A Chance to Reframe the Past and the Present: People’s Representations at the Rio 2016 Olympic Opening Ceremony (Brazilian Studies Association Conference) (2018)


Rio de Janeiro was the first South American city to host the Olympic Games in 2016 and its selection in 2009 occurred amidst the intent of the then Brazilian government to claim a seat on the international stage. This event’s opening ceremony became a platform for host countries through the event organizers presenting a spectacle for the potential audience of half the world’s population. Within the spectacle, the event organizers controlled the discourses, which portrayed the nation, choosing carefully the images and messages to be displayed. The Olympic broadcasters were also supposed to contextualize the ceremony based on a script provided by the organizing committee, this being another form of controlling the messages. Through this media guide and the news published by a national newspaper (O Globo) about the ceremony’s repercussions, this research aims to show the main discourses that represented the Brazilian people at this event. From this general representation, two main groups were considered: people through history (native, colonizers, slaves and immigrants) and people through culture (artists, musicians and athletes). Within these two groups, gender, age, class and ethnicity are analysed, whereas a sense of creativity and joy tended to neutralize past and present history of conflicts and contestations. Like past opening ceremonies, pacified and beautified images of a host city were portrayed. Yet, Rio 2016 also hid in plain sight gender, class and urban contestations by reframing them as a (supposedly) proud image of Brazilian diversity.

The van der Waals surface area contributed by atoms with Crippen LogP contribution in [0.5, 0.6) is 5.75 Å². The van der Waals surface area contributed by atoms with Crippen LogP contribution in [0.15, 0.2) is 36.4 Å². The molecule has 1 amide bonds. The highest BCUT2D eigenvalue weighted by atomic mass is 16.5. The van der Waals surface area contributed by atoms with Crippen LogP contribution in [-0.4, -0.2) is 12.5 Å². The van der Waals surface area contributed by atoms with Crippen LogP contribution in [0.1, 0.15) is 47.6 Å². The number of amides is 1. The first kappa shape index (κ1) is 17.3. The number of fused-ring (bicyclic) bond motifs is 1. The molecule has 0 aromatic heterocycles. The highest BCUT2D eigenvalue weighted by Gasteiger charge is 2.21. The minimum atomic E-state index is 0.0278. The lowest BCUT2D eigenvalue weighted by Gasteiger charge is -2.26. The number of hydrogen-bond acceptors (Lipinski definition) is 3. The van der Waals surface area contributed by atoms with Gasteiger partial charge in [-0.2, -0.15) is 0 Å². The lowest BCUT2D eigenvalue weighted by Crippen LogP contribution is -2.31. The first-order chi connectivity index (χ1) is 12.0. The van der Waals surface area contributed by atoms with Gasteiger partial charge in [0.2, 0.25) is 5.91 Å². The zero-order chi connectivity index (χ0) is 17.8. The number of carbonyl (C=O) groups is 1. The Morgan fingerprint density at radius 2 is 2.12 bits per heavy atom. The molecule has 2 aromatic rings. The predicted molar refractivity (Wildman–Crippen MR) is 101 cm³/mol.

Conference website: http://www.brasa.org/brasa-xiii-call-for-proposals.

Citation: de Almeida, B.S. (July 2018). “A chance to reframe the past and the present: people’s representations at the Rio 2016 Olympic opening ceremony” to be presented on the “(Re)Presenting, Embodying & Consuming Rio de Janeiro: Narratives of Nation and the 2016 Olympic Games” panel organized for the Brazilian Studies Association Conference (BRASA) in Rio de Janeiro, Brazil.